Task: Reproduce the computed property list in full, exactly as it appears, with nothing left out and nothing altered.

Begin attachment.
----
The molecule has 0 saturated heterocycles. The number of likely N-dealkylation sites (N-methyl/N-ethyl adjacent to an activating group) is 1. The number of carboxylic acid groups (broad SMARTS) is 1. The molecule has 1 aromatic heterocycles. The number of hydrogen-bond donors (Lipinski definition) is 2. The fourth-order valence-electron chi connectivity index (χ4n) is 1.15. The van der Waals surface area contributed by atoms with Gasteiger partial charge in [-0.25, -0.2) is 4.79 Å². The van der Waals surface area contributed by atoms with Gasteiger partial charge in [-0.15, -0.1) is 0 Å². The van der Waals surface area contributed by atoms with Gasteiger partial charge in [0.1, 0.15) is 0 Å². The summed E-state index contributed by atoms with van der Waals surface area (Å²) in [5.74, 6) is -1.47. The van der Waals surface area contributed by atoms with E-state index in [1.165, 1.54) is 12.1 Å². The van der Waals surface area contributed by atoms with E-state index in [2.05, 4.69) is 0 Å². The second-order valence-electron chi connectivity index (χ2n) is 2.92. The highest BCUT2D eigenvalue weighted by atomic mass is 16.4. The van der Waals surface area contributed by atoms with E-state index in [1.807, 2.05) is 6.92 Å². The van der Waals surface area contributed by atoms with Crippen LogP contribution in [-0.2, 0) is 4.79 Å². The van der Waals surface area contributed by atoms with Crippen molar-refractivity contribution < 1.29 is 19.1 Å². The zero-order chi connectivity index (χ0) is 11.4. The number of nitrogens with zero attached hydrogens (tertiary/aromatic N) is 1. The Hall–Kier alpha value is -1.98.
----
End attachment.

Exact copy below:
The molecule has 0 saturated heterocycles. The number of likely N-dealkylation sites (N-methyl/N-ethyl adjacent to an activating group) is 1. The number of carboxylic acid groups (broad SMARTS) is 1. The molecule has 1 aromatic heterocycles. The number of hydrogen-bond donors (Lipinski definition) is 2. The fourth-order valence-electron chi connectivity index (χ4n) is 1.15. The van der Waals surface area contributed by atoms with Gasteiger partial charge in [-0.25, -0.2) is 4.79 Å². The van der Waals surface area contributed by atoms with Gasteiger partial charge in [-0.15, -0.1) is 0 Å². The van der Waals surface area contributed by atoms with Gasteiger partial charge in [0.1, 0.15) is 0 Å². The summed E-state index contributed by atoms with van der Waals surface area (Å²) in [5.74, 6) is -1.47. The van der Waals surface area contributed by atoms with E-state index in [1.165, 1.54) is 12.1 Å². The van der Waals surface area contributed by atoms with E-state index in [2.05, 4.69) is 0 Å². The second-order valence-electron chi connectivity index (χ2n) is 2.92. The highest BCUT2D eigenvalue weighted by atomic mass is 16.4. The van der Waals surface area contributed by atoms with E-state index in [1.807, 2.05) is 6.92 Å². The van der Waals surface area contributed by atoms with Crippen LogP contribution in [-0.2, 0) is 4.79 Å². The van der Waals surface area contributed by atoms with Crippen molar-refractivity contribution < 1.29 is 19.1 Å². The zero-order chi connectivity index (χ0) is 11.4. The number of nitrogens with zero attached hydrogens (tertiary/aromatic N) is 1. The Hall–Kier alpha value is -1.98.